I had about 8 hours of driving from Wisconsin to Des Moines, but it was raining so hard I thought maybe I was back home in Portland. I had almost forgot that a good friend of mine moved here with his girlfriend, now fiance. When he saw on Facebook I was coming he reached out and we met for dinner at a place called Jethros BBQ which Men’s Health magazine voted the most manliest place to eat in America back in 2007 or 8.
This morning after waking up my buddy Brown took me down to the capitol. Right next to the Capitol Building is a series of statues commemorating the men who fought in all our wars.
After walking through the monuments and memorials to the fallen we went into the natural history museum at the foot of the capitol stairs and they had a special on Iowa’s part in the Revolutionary War. People were so much smaller in that time of our history. The museum displayed uniforms with the average height of five foot five and also behind the glass were all types of revolvers, rifles, knives, and cannons. Real weapons kept up for display, real weapons and bayonets that most likely were used to kill. I’ve studied history before, but for some reason, today, I suddenly couldn’t understand how or why the human animal has been at war each other since the beginning for time.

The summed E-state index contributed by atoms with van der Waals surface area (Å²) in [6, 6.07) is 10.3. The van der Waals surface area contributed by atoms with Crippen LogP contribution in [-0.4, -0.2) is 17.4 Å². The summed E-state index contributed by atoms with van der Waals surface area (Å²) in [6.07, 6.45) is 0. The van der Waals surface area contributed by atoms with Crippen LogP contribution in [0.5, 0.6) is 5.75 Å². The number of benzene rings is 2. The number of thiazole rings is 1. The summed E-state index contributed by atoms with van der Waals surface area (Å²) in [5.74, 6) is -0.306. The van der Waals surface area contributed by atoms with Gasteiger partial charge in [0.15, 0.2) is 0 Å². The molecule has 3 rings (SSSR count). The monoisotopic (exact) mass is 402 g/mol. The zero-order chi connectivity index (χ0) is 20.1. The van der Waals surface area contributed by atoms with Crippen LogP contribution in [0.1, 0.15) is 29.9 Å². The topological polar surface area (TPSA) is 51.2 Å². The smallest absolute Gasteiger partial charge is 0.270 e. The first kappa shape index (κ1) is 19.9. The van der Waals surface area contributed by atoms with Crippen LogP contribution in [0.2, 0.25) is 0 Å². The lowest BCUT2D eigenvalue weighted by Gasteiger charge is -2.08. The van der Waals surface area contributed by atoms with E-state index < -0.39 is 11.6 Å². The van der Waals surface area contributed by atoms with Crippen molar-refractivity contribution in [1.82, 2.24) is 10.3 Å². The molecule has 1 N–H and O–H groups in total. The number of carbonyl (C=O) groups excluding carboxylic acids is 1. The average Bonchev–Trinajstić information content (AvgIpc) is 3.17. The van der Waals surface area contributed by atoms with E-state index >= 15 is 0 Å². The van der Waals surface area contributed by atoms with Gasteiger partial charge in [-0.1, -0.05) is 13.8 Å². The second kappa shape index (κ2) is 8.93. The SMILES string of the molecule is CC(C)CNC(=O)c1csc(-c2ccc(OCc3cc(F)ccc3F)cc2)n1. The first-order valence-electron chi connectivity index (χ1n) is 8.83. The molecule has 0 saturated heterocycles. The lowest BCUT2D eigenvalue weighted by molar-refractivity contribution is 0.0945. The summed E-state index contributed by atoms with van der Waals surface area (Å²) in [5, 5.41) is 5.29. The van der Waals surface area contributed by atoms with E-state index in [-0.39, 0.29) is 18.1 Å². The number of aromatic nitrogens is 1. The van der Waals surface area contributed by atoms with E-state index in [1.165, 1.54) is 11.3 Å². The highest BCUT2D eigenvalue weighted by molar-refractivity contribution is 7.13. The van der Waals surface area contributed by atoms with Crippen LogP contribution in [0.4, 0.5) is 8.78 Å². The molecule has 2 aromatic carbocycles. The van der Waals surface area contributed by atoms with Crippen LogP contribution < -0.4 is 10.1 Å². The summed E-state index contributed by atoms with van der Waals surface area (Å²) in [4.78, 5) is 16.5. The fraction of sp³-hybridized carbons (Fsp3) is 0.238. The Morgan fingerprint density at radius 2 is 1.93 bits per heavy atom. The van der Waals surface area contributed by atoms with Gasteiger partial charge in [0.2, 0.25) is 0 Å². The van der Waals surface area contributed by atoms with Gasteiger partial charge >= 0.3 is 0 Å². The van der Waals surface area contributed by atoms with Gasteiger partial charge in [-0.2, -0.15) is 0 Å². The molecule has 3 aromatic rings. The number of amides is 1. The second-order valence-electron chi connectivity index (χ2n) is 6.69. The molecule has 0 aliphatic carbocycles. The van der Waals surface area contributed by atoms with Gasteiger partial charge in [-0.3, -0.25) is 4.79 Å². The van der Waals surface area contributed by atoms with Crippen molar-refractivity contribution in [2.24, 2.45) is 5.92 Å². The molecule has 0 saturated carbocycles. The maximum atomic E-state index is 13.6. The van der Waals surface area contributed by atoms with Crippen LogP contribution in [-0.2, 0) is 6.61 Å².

We all agree that we don’t want to fight in wars, we say we do whatever it takes to avoid a war, we reluctantly decide to go to war, we lose our bravest and brightest in the wars, then we build big statues to commemorate our horrible loss, but we never fail to go to war generation after generation, more often recently.
What can we do to make a difference? Etching the names of our fathers, sons, brothers, sisters and loved ones into black marble isn’t doing it. Carving an obelisk from granite and placing them by our capitols just isn’t getting the job done.
I’m not sure, but I’m reading some of my stories at Beaverdale Books tonight where I will be reading and speaking about my experience at war.